Conclusion

The supernatural is a recurring aspect in many of William Shakespeare’s plays. In Hamlet and Macbeth, the supernatural is an integral part of the structure of the plot. In these two plays, the authors gives insights about the manifestations of the supernatural in its various forms notably as a weird, ghost, air-drawn dagger and prophecy. Through this way of plotting, Shakespeare, on the one hand, would like to call his reader attention on his or her wrongdoings towards his counterparts. His writings are an invitation of people to avoid catching the life expectancy of our neighbors.  On the other hand, the playwright is showing is reader the dimensions that can take the supernatural to correct misconduct or to achieve a goal. In fact, the supernatural provides a catalyst for action by the characters. It supplies insight into the major players and it augments the impact of many key scenes. The supernatural appeals to the audience’s curiosity of the mysterious and thus strengthens their interest.

References

  1. Brook, N. (1998). The Tragedy of Macbeth. Oxford: Oxford University Press.
  2. Brown, J. R. (2006). Hamlet: a guide to the text and its theatrical life. Macmillan: Palgrave Press.
  3. Kloutsé K. B. (2014). The dramatic Function of the Supernatural in Four Plays by Shakespeare, Doctoral Dissertation, Lomé – Togo: Université de Lomé.
  4. Shakespeare, W. (1983). Hamlet, London: Longman Press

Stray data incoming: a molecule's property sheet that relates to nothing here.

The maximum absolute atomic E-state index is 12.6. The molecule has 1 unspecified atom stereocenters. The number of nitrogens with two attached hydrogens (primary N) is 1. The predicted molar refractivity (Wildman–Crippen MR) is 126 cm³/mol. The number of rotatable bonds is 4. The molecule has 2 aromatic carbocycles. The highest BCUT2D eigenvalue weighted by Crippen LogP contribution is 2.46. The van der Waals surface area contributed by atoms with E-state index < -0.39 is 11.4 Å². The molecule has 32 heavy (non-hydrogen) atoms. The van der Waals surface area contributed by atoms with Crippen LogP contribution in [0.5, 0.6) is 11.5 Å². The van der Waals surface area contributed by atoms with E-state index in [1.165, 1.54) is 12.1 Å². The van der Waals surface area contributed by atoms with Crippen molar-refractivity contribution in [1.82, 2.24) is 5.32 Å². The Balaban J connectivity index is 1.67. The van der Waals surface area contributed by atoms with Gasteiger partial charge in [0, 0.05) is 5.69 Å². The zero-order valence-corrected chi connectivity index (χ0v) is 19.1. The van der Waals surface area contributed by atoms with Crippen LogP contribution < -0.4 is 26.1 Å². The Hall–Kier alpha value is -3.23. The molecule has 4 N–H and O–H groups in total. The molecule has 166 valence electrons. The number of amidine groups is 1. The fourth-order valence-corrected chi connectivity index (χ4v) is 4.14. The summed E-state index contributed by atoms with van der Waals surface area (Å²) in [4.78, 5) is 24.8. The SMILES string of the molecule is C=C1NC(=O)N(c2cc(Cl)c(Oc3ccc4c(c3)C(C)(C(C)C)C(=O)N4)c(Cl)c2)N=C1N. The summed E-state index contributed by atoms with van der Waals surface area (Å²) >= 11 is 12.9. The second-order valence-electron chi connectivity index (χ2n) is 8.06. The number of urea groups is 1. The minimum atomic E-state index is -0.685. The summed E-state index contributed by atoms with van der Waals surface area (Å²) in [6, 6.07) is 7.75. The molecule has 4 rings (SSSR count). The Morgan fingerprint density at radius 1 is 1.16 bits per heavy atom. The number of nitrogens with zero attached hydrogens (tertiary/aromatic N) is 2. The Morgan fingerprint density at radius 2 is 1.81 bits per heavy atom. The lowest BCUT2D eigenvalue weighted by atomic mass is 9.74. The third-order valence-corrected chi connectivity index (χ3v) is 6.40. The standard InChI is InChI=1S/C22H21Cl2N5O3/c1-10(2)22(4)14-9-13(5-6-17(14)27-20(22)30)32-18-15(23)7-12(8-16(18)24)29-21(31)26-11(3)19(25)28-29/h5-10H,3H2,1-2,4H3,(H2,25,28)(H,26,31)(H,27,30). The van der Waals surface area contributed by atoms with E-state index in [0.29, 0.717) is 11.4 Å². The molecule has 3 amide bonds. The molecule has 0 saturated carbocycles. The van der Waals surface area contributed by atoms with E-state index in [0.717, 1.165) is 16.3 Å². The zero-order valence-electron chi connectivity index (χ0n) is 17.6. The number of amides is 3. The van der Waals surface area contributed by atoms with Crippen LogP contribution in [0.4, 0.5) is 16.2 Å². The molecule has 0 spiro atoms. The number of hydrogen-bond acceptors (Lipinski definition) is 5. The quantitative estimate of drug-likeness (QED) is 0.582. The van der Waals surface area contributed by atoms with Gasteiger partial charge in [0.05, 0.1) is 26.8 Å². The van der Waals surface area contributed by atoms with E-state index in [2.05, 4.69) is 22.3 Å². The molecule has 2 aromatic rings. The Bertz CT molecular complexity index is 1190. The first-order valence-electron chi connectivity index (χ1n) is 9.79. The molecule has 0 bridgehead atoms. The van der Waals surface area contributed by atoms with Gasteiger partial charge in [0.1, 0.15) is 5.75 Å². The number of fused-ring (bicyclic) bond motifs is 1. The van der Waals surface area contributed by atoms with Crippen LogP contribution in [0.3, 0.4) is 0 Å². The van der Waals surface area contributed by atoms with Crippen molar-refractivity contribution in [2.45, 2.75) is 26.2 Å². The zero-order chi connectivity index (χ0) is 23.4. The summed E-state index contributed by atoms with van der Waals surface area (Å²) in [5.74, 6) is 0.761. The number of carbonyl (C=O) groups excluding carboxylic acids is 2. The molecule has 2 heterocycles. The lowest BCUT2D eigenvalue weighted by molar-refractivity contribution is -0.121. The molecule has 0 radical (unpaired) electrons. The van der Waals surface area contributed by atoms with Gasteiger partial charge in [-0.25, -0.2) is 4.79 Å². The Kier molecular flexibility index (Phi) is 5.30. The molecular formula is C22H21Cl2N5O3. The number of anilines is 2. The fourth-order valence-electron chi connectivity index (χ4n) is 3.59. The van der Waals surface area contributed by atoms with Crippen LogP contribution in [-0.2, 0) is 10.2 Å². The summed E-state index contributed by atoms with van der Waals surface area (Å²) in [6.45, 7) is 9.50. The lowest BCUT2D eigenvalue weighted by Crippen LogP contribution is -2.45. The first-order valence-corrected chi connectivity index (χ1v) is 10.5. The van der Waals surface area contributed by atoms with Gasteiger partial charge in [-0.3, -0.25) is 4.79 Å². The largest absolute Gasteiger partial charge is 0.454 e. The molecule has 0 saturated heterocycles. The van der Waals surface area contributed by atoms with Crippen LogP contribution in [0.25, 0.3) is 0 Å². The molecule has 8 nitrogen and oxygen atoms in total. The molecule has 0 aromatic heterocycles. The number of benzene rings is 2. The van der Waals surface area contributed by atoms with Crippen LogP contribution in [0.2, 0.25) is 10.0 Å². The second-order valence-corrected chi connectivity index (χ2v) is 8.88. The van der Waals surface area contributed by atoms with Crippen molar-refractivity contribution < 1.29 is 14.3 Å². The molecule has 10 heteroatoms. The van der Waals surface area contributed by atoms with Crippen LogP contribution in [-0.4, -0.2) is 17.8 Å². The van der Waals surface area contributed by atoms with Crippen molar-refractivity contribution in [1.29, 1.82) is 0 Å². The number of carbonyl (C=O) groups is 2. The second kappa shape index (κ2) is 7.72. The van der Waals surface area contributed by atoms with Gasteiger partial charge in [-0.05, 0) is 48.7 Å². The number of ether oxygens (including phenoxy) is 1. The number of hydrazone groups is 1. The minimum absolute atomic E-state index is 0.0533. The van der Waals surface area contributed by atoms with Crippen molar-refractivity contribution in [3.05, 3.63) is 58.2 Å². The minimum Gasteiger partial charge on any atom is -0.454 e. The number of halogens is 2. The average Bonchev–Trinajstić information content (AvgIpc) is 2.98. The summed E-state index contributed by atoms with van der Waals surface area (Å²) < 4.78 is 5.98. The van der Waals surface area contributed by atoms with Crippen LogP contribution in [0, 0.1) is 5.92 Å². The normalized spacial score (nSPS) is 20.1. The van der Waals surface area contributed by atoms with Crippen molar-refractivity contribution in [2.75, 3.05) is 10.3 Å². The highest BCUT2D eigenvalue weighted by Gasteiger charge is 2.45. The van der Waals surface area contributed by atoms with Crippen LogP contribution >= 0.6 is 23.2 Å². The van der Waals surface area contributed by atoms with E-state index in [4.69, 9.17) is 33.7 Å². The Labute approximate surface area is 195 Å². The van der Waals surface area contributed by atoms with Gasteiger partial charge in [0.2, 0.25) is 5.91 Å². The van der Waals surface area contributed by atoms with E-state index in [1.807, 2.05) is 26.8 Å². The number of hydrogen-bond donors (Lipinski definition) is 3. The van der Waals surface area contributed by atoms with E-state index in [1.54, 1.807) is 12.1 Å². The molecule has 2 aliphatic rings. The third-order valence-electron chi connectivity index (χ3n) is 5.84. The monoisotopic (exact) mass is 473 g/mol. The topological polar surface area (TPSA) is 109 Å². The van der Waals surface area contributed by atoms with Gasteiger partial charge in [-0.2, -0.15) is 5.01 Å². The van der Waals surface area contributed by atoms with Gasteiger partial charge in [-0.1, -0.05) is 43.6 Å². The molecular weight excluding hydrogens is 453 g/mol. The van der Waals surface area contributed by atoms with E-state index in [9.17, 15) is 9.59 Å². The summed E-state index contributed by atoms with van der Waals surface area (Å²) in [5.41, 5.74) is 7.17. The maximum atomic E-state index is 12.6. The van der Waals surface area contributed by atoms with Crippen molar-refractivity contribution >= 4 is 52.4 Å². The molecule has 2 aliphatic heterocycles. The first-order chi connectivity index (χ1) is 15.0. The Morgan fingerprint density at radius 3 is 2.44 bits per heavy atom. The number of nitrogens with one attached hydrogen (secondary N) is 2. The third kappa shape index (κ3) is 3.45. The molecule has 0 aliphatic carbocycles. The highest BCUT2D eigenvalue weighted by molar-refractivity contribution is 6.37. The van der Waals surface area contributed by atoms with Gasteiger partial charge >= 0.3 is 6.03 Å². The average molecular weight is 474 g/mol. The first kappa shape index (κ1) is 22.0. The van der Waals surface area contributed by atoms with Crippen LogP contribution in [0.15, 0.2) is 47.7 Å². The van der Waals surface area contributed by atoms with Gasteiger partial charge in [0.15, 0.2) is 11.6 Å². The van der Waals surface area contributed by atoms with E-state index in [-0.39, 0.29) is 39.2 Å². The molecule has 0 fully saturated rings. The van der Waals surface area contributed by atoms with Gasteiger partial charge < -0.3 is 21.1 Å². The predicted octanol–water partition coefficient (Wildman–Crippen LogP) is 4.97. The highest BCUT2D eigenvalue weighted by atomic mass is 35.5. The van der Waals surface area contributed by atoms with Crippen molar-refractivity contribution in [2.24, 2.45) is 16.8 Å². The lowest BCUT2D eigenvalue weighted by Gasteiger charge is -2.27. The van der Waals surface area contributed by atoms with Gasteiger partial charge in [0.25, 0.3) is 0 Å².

5. Shakespeare, W. (1984). Macbeth, London: Longman Press
  6. Tillyard E.M. W, Litt D (1978). The Elizabethan World Picture. London: Chatto and Winelus.
  7. Sampson, G. (1970). The Concise Cambridge History Literature, 3rd Edition Published London: Cambridge University Press.
  8. Soédé N. Y. (2017). Inventer une Afrique autre. Monde invisible, Développement et Christianisme. Abidjan : Editions Paulines.

 

 

Article n°9- Rilale-Uac/ Volume 1, Issue n°1

PROMOTING CITIZEN RESPONSIBILITY AND FLUENCY IN BENINESE EFL CLASSES USING SERVICE LEARNING

 

Estelle BANKOLE MINAFLINOU

Université d’Abomey-Calavi

bankestelle@yahoo.fr

Juvenale PATINVOH AGBAYAHOUN

Université d’Abomey-Calavi

Dossa0259@yahoo.com

Dossou Flavien LANMANTCHION

INSTI, UNSTIM Abomey

Flavienlam81@yahoo.fr

 

 

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Abstract

English language teaching and learning in Beninese Secondary Schools is much more examination-oriented than meaning acquisition-oriented. Real world issues and human values are not fully promoted as teachers hardly prepare the next generation for a lifelong commitment to productive citizenship. This study suggests the use of service learning to promote citizenship as well as to build fluency in EFL classes. The methods used during the investigation have considered introducing, experimenting and evaluating the proposed model throughout four regions in Benin Republic.  The results show that the implementation of service learning has made a significant impact on learners. 97% among the participant EFL teachers acknowledged the value of the use of meaningful contexts in EFL learning.

Keywords: Service learning, human values, fluency, EFL classes, citizenship

 

Résumé